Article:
I am not so fanatic of the St Valentine’s Day. Still, I understand the ones that consider it as an opportunity to express their love to their beloved persons, independently of the truth involved in this annual massive commercial emotional stimulation. After all, as Charles Schulz has said “All you need is love. But a little chocolate now and then doesn’t hurt”.
Speaking about chocolate, statistics say that during St Valentine’s Day 36 million heart-shaped chocolate boxes will be sold. This is just a small part of the day’s massive spending and consumption. In fact, in the United States alone, the average Valentine’s spending has increased every year, from $108 a person in 2010 to $146 in 2016.
The figures are astonishing. Americans are expected to spend on Valentine’s Day almost $ 19 billion shared in different categories as shown below.
A small reminder for everyone: according the World Food Programme , 66 million primary school-age children attend classes hungry across the developing world, with 23 million in Africa alone. It is estimated that US$3.2 billion is needed per year to provide food to all these kids. The $ 19 billion that will be spent in USA only are enough to provide food to all 66 million hungry school-age children for the next 6 years!
Well, I am sure that no one will cancel his or her plans for February 14th because of this reminder, but if the astonishing figures above say something to you, please notice two more things.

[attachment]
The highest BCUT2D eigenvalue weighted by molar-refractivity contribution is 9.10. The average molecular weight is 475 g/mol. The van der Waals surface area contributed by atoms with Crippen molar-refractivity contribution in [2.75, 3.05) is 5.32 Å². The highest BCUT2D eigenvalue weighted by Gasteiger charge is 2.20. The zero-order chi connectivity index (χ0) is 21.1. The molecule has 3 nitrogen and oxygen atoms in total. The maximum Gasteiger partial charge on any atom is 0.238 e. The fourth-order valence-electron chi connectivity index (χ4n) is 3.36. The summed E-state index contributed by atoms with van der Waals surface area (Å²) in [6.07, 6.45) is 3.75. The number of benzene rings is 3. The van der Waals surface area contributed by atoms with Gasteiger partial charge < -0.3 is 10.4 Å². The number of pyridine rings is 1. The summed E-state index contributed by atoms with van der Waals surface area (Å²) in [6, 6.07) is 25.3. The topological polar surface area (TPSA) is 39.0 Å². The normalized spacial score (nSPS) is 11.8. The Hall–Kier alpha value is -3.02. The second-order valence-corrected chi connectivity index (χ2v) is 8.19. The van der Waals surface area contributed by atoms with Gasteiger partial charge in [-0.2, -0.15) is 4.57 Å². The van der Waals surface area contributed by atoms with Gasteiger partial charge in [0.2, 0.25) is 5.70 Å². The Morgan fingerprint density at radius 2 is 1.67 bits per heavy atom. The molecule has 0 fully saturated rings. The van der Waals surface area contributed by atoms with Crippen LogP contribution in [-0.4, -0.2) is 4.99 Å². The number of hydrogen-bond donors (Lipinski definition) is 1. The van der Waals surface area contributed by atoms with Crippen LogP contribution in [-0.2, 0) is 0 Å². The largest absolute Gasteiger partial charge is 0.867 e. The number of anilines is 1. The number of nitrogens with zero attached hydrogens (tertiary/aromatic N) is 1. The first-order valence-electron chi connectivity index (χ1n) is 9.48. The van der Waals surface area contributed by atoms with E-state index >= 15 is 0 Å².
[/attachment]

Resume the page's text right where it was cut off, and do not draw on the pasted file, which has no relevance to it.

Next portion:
If you plan to buy jewellery, please consider that Donald Trump intents to sign, within next days, a new memorandum that suspends a 2010 rule that discouraged American companies from funding conflict and human rights abuses in the Democratic Republic of Congo through their purchase of “conflict minerals.” In any case, at least read “The True Cost of Valentine’s Day Jewellery” and follow the rules of the No Dirty Gold campaign “Golden Rules” for more responsible sourcing of precious metals.
Last, but not least, before you buy your gifts read carefully the following piece by Matt Walsh:
“That’s our entire economic system: buy things. Everybody buy. It doesn’t matter what you buy. Just buy. It doesn’t matter if you don’t have money. Just buy. Our entire civilisation now rests on the assumption that, no matter what else happens, we will all continue to buy lots and lots of things. Buy, buy, buy, buy, buy. And then buy a little more. Don’t create, or produce, or discover — just buy. Never save, never invest, never cut back — just buy. Buy what you don’t need with money you don’t have… Buy like you breathe, only more frequently”.